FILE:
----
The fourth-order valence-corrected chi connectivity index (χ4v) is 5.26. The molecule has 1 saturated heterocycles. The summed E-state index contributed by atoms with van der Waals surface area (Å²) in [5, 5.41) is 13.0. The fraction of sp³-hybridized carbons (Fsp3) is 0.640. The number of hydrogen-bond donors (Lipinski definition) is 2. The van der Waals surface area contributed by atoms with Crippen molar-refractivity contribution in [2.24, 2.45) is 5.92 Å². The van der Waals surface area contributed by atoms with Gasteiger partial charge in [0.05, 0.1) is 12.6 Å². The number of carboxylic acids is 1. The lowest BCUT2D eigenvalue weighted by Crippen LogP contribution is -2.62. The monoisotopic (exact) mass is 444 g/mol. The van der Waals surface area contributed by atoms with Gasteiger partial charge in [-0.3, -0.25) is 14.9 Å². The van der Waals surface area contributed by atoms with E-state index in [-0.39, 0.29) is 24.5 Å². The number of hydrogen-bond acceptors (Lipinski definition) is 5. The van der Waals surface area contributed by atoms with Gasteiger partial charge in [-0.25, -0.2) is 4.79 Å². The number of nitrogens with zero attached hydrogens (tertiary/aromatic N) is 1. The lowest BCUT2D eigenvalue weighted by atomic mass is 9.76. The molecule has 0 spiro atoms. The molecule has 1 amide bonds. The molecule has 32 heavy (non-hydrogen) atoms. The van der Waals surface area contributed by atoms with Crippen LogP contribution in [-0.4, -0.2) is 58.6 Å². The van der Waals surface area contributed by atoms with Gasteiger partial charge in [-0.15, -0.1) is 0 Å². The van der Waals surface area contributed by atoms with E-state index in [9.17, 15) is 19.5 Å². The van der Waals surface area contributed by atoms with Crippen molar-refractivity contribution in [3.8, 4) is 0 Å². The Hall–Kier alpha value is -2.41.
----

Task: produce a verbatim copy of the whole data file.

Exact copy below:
The fourth-order valence-corrected chi connectivity index (χ4v) is 5.26. The molecule has 1 saturated heterocycles. The summed E-state index contributed by atoms with van der Waals surface area (Å²) in [5, 5.41) is 13.0. The fraction of sp³-hybridized carbons (Fsp3) is 0.640. The number of hydrogen-bond donors (Lipinski definition) is 2. The van der Waals surface area contributed by atoms with Crippen molar-refractivity contribution in [2.24, 2.45) is 5.92 Å². The van der Waals surface area contributed by atoms with Gasteiger partial charge in [0.05, 0.1) is 12.6 Å². The number of carboxylic acids is 1. The lowest BCUT2D eigenvalue weighted by Crippen LogP contribution is -2.62. The monoisotopic (exact) mass is 444 g/mol. The van der Waals surface area contributed by atoms with Gasteiger partial charge in [-0.3, -0.25) is 14.9 Å². The van der Waals surface area contributed by atoms with E-state index in [-0.39, 0.29) is 24.5 Å². The number of hydrogen-bond acceptors (Lipinski definition) is 5. The van der Waals surface area contributed by atoms with Gasteiger partial charge in [-0.25, -0.2) is 4.79 Å². The number of nitrogens with zero attached hydrogens (tertiary/aromatic N) is 1. The lowest BCUT2D eigenvalue weighted by atomic mass is 9.76. The molecule has 0 spiro atoms. The molecule has 1 amide bonds. The molecule has 32 heavy (non-hydrogen) atoms. The van der Waals surface area contributed by atoms with Crippen LogP contribution in [-0.4, -0.2) is 58.6 Å². The van der Waals surface area contributed by atoms with Gasteiger partial charge in [-0.15, -0.1) is 0 Å². The van der Waals surface area contributed by atoms with E-state index in [9.17, 15) is 19.5 Å². The van der Waals surface area contributed by atoms with Crippen molar-refractivity contribution in [3.8, 4) is 0 Å². The Hall–Kier alpha value is -2.41.